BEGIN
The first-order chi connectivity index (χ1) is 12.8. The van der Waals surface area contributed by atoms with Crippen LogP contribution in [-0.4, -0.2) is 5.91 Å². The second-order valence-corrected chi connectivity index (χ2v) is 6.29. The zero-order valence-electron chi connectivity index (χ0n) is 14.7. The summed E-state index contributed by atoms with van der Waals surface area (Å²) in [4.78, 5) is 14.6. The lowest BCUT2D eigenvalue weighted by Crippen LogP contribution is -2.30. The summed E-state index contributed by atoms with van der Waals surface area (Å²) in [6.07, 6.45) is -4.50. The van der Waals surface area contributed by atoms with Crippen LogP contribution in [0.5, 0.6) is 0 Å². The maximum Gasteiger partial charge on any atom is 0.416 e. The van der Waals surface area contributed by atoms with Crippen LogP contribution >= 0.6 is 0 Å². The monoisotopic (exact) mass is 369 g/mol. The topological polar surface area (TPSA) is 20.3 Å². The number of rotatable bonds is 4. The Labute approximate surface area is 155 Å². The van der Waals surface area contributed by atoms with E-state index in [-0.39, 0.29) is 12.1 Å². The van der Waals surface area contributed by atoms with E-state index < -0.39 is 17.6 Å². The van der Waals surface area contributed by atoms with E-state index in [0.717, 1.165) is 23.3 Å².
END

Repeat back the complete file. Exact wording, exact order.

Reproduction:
The first-order chi connectivity index (χ1) is 12.8. The van der Waals surface area contributed by atoms with Crippen LogP contribution in [-0.4, -0.2) is 5.91 Å². The second-order valence-corrected chi connectivity index (χ2v) is 6.29. The zero-order valence-electron chi connectivity index (χ0n) is 14.7. The summed E-state index contributed by atoms with van der Waals surface area (Å²) in [4.78, 5) is 14.6. The lowest BCUT2D eigenvalue weighted by Crippen LogP contribution is -2.30. The summed E-state index contributed by atoms with van der Waals surface area (Å²) in [6.07, 6.45) is -4.50. The van der Waals surface area contributed by atoms with Crippen LogP contribution in [0.5, 0.6) is 0 Å². The maximum Gasteiger partial charge on any atom is 0.416 e. The van der Waals surface area contributed by atoms with Crippen LogP contribution >= 0.6 is 0 Å². The monoisotopic (exact) mass is 369 g/mol. The topological polar surface area (TPSA) is 20.3 Å². The number of rotatable bonds is 4. The Labute approximate surface area is 155 Å². The van der Waals surface area contributed by atoms with E-state index in [-0.39, 0.29) is 12.1 Å². The van der Waals surface area contributed by atoms with E-state index < -0.39 is 17.6 Å². The van der Waals surface area contributed by atoms with E-state index in [0.717, 1.165) is 23.3 Å².